Raoul Wallenberg: a duel with Stalin

17-12-2011, by Leonid Muchnik, ed. Research worker of Institute of Democracy and Human Rights, Odessa city, Ukraine

Whoever saves one life – saves the world entire.

Talmud

The article in Russia

The Nobel Peace Prize Laureate Andrei Sakharov (1921-1989) rightly said in his memoirs that Raoul Wallenberg “is one of those people who make not just all of Sweden but all of humanity proud” (1) . As long as Judeo-Christian civilization continues to exist, his fate is sure to move people, for he was one of its most praiseworthy examples that has lived among us. Humanity’s greatest good always begins with the ability to do good on behalf of other people. In saving the lives of the Hungarian Jews, Wallenberg made his own contribution to the development of all Western Civilization. It is apparent that through his acts of self-sacrifice over the course of several months in 1944, he fathered the standard of our attitude to human dignity which was subsequently laid down in perpetuity as the foundation of the 1948 Universal Declaration of Human Rights. For this reason, this article is dedicated to the sacred memory of a saint of many nations, Raoul Wallenberg (1912 – ?).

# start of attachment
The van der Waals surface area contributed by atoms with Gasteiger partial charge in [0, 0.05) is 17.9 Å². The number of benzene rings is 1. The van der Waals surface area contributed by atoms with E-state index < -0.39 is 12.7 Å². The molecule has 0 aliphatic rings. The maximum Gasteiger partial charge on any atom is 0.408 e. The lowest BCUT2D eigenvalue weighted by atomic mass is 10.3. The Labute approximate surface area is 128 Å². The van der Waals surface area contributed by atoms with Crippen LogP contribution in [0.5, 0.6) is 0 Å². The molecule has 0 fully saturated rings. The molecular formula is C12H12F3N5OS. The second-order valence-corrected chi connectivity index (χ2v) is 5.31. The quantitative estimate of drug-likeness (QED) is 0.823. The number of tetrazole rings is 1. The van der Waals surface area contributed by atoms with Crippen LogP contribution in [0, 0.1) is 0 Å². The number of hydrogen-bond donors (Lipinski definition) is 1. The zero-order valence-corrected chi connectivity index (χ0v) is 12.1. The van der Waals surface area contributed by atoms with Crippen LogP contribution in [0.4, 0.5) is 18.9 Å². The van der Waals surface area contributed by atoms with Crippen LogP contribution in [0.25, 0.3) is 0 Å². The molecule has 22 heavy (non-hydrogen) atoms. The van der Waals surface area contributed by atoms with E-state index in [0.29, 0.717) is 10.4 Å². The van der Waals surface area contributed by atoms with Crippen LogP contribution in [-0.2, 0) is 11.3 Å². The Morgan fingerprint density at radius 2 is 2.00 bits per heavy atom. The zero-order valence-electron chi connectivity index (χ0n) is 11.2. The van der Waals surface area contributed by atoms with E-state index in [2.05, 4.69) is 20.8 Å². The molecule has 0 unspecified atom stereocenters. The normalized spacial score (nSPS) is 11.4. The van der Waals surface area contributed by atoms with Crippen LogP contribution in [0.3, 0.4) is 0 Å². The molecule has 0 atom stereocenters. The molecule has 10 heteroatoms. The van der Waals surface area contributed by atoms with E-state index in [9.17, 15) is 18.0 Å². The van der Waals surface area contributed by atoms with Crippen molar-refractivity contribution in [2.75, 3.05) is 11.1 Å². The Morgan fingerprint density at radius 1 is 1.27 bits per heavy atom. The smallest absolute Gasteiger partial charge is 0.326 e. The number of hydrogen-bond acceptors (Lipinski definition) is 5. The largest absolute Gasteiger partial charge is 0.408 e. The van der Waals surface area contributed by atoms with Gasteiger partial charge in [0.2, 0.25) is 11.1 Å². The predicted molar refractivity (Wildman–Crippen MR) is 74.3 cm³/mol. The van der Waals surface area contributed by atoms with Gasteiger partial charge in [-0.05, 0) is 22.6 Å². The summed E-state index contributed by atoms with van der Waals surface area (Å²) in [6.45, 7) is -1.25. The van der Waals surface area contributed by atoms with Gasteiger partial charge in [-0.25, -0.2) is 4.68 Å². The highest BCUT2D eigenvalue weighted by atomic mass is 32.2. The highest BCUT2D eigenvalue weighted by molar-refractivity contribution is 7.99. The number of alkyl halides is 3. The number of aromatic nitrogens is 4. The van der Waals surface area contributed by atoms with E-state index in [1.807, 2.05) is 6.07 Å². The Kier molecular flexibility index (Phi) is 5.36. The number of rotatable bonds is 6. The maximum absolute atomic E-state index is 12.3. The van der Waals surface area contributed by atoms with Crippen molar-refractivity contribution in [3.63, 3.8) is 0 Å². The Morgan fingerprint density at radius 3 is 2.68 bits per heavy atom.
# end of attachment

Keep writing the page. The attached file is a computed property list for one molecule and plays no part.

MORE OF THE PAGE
As is well documented, in the period from 1933 to 1945, some 6,000,000 Jews were exterminated in Europe by the combined forces of Nazi Germany, their allies, and in addition their collaborators in occupied countries (2). Such ruthless mass murder of Jews while the entire world looked on was to become the single most unmitigated catastrophe in the history of the Jewish people. > More

F. v. Dardels dagboksanteckningar angående R. Wallenberg, 1961-1963

04-12-2011, by Fredrik von Dardel,

År 1961

  • Den 2 januari

I Aftonbladets nummer för idag har Philipp på synlig plats fått en artikel med rubriken: « Arbetet för Raouls återfinnande i Sovjet Unionen fortsätter,  » vari han omnämner att den sovjetiska uppgiften om Raouls död, som endast var en hypotes strider emot vittnesmål av hemvända fångar, som intygat att de ännu år därefter sammanträffat med Raoul i rysk fängelse.

I sitt senaste brev hade Schöggl omnämnt att han såsom S.A. Man räddat livet på en jude vid namn Willy Mayer, vilken adress han lämnade. Sedan Philipp skrivit till denne  och begärt upplysningar om Schöggl. Har Mayer skrivit ett långt brev och berättat att denne med risk för sitt eget liv räddat ej blott Mayer utan också ett antal andra judar. Han yttrat sig i berömmande ordalag om Schöggls karaktär men betecknar honom samtidigt som en fantast och äventyrare. Hans brev synas därför inte kunna åberopas inför UD, som säkert skulle tacksamt skulle fästa sig vid dessa uttryck för att nedvärdera hans trovärdighet medan Mayer närmast han använt för att förklara att Schöggl gått in i S.A. Philipp har bett Mayer att skaffa utlåtande ang. Schöggl av andra judar, som räddats av denne.> More

År 1962

  • Den 7 februari: